A 2016 study of U.S.-based coding bootcamp programs revealed that women were significantly better represented in private learn-to-write-code programs than in university Computer Science departments. While 43 percent of coding bootcamp students were female, only 15 percent of university Computer Science students were female.
This trend was similar for black and latinx students, who comprised only 10 percent of those formally studying Computer Science but 25 percent of those enrolled in coding bootcamps.
These findings suggest that alternative pathways to tech jobs may be more accessible to women and minorities than are 4-year degrees.
4. From WWII to the mid ‘60s, women comprised the largest trained technical workforce in the British computing industry.
During the Second World War, thousands women across the UK entered into the workforce in the emerging field of computing, where they wrote and cracked codes, calculated ballistic missile projections, and organized military logistics. About 8,000 women worked at Britain’s Bletchley Park cryptanalysis center during WWII, comprising about 75% of its workforce.
After the war, many of these women went on to work for civil services offices where they operated the computing systems in which government data processed – a job profile that was almost exclusively the realm of women.
By the mid ‘60s, the computing industry started to become more dominated by men. Marie Hicks’ book Programmed Inequality explores how experienced British women with technical skills were sidelined during this era to make room for less-experienced male workers, replacing feminized job titles like “Secretary” with masculinized, better-paying titles like “Computer Engineer.”
This mismanaged decision, Hicks argues, is largely responsible for why the British computing industry all but evaporated by the end of the 1970s.
5. In 1984, women accounted for 37 percent of bachelor’s degrees in Computer Science in the United States. By 2018, this number had declined to just 18 percent.
Until the mid ‘80s, the percentage of U.S. women in computer science had been on a steady upwards trend. After 1984, this development nose-dived and has never been able to quite recover.
NPR reports that the sudden plunge of women in computing could be explained by the emergence of personal computers, and the fact that the earliest PC models were marketed almost exclusively as toys for boys.
As more young men who had been tinkering with PCs since childhood began to enroll in university programs for computer science, they had a drastic leg up over their female peers in entry-level courses. This imbalance led women to be seen by their male peers and professors as less intelligent, thus discouraging women from entering the field.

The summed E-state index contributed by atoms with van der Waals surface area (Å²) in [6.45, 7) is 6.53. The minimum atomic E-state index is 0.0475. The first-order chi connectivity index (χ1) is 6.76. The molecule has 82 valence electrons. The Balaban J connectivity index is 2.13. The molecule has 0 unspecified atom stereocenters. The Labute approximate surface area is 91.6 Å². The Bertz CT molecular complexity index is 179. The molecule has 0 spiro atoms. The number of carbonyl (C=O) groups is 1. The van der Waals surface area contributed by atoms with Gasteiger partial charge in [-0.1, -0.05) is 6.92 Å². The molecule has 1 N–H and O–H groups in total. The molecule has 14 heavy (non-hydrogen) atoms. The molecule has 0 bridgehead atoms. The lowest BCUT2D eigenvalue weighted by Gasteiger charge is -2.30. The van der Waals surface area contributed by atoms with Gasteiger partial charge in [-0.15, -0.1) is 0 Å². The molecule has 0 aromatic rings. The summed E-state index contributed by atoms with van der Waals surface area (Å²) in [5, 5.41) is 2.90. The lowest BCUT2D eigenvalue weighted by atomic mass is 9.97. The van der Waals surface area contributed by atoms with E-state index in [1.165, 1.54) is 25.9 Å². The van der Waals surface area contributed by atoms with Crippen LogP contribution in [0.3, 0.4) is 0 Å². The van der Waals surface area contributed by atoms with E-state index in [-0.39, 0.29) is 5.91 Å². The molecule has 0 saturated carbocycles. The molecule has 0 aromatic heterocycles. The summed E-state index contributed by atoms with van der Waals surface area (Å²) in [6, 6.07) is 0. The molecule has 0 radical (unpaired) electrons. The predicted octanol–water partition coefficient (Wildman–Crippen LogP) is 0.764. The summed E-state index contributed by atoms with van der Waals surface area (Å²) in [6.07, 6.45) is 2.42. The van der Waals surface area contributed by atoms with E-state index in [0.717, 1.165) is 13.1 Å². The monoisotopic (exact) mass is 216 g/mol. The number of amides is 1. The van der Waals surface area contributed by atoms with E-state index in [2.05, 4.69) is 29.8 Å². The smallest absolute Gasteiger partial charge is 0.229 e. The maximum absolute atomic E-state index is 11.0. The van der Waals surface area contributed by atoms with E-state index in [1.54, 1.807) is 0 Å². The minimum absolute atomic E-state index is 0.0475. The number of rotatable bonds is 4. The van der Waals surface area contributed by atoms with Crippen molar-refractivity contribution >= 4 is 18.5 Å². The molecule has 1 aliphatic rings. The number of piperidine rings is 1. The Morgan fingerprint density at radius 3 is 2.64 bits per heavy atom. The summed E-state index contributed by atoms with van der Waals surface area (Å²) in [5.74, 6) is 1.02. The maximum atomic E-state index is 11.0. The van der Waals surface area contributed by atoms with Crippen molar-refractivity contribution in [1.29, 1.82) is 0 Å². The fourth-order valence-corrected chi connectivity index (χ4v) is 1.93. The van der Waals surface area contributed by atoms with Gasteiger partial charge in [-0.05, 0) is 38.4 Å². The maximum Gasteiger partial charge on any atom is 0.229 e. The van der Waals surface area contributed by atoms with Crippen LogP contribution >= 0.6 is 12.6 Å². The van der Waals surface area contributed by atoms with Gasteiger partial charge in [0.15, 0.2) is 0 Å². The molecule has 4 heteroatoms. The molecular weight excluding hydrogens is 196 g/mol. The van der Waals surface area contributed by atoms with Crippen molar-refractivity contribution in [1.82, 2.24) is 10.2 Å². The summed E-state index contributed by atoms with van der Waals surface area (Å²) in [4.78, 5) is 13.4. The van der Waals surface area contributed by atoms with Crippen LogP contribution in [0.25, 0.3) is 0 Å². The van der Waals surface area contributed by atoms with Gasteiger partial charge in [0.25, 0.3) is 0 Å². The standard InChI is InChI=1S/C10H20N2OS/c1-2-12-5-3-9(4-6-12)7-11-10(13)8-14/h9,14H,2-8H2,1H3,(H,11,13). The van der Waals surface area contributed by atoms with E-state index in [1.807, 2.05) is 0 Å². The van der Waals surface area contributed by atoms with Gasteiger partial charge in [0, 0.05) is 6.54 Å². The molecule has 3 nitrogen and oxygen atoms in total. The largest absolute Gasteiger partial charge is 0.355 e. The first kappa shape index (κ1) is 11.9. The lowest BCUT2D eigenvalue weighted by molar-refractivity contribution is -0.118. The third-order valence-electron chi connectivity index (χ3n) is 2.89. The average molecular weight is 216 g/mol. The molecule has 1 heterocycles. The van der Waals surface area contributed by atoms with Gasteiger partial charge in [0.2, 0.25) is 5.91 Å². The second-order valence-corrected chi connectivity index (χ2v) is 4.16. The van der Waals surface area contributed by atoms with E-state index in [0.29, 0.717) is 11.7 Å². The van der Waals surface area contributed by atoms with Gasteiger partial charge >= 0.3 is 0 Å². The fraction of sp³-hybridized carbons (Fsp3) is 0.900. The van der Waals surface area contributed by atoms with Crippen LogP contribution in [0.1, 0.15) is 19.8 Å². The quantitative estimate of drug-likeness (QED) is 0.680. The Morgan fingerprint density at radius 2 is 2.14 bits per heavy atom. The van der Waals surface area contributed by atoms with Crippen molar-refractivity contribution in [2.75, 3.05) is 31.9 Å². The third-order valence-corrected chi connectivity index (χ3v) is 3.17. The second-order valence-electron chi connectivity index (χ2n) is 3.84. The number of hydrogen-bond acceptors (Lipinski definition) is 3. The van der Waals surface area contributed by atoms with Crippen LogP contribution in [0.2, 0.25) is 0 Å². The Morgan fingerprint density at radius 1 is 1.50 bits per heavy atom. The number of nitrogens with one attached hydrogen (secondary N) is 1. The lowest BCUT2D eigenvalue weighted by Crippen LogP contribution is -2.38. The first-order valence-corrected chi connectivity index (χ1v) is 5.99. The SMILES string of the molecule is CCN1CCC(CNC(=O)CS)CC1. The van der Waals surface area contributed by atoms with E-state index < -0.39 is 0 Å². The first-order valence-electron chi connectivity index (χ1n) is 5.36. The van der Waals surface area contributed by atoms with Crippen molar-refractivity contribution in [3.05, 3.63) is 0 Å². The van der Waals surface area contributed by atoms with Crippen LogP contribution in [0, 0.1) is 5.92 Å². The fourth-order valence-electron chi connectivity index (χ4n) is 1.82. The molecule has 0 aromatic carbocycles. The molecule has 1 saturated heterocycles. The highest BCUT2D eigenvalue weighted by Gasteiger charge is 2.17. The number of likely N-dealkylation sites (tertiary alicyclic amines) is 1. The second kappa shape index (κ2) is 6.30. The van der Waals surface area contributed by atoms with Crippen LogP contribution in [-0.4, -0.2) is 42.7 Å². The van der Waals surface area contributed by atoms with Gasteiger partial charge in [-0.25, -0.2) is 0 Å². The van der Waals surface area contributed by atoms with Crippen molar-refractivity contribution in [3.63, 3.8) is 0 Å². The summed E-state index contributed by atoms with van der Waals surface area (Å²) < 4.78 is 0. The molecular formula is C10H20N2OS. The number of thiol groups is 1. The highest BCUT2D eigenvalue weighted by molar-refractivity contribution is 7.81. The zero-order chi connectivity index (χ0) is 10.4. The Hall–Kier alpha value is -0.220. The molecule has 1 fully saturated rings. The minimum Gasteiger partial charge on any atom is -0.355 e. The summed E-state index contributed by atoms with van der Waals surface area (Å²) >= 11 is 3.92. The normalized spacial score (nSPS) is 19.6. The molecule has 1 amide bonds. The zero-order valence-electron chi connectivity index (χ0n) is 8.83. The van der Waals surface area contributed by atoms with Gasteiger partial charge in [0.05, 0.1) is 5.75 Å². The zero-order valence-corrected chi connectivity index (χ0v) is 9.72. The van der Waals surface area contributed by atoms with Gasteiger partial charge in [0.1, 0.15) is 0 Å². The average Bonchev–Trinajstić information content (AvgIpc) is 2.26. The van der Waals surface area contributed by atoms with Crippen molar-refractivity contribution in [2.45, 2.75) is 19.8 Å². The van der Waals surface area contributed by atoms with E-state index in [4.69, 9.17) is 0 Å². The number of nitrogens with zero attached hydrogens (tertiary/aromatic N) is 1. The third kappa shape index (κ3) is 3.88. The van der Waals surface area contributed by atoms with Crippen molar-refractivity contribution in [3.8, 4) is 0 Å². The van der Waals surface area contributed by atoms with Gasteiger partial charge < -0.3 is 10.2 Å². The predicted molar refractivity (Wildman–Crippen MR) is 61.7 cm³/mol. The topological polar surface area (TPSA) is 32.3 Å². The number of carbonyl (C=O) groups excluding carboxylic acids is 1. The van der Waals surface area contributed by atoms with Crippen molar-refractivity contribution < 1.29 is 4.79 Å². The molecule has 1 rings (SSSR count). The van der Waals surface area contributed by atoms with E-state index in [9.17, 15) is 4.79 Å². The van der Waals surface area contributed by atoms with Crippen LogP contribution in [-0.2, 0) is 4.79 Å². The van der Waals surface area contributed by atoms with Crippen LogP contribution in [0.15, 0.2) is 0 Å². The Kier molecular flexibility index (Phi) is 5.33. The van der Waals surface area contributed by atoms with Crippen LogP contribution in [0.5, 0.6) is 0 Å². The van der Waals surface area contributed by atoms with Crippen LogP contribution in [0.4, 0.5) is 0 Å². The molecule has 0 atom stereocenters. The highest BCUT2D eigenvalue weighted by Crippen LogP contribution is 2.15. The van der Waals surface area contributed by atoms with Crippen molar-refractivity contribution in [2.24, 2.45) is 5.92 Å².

This time period – the mid 80’s to early ‘90s – was a crucial window of opportunity that women ended up missing out on. Some of the richest people in tech today are men who had studied computer science during this era, and were therefore primed to seize on the Dotcom Boom of the late ‘90s.
This legacy of computers as toys for boys continues to this day. In the USA, 81 percent of high school students enrolled in AP Computer Science courses are male.
6. Female Nobel laureates in Physics, Chemistry, Economics, and Medicine and Physiology are 34% less likely to be married and 31% less likely to have children than male Nobel Laureates.
Between 2003 and 2018, ten women were awarded Nobel Prizes for Physics, Chemistry, Economics, or Medicine & Physiology. In the hundred years prior to 2003, only 10 women had ever been awarded Nobel Prizes. In total, only 20 women have won Nobel Prizes in these fields compared with 668 men.
While the fact that women are generally underrepresented in STEM fields can account for some of why these numbers are so low, a 2018 study in Palgrave Communications found that gender ratio alone cannot truly account for why there are so few female Nobel laureates.
By comparing the global distribution of women faculty members in these fields with the gender distribution of Nobel Prizes, the authors were able to determine there is a 96% probability that there is a bias against women in the distribution of Nobel Prizes.
The authors of this study do not propose that women nominees were unfairly evaluated by sexist committees; rather, they speculate “there are limitations for women to enter the pool of very well esteemed scientists worth of a nomination.”
One such hindrance the authors were able to examine was family life, pointing to the fact that while 97% of male Nobel Laureates were married and 86% had children, only 63% of female laureates were married and only 55% had children.
Last Updated on August 24, 2020 by Joe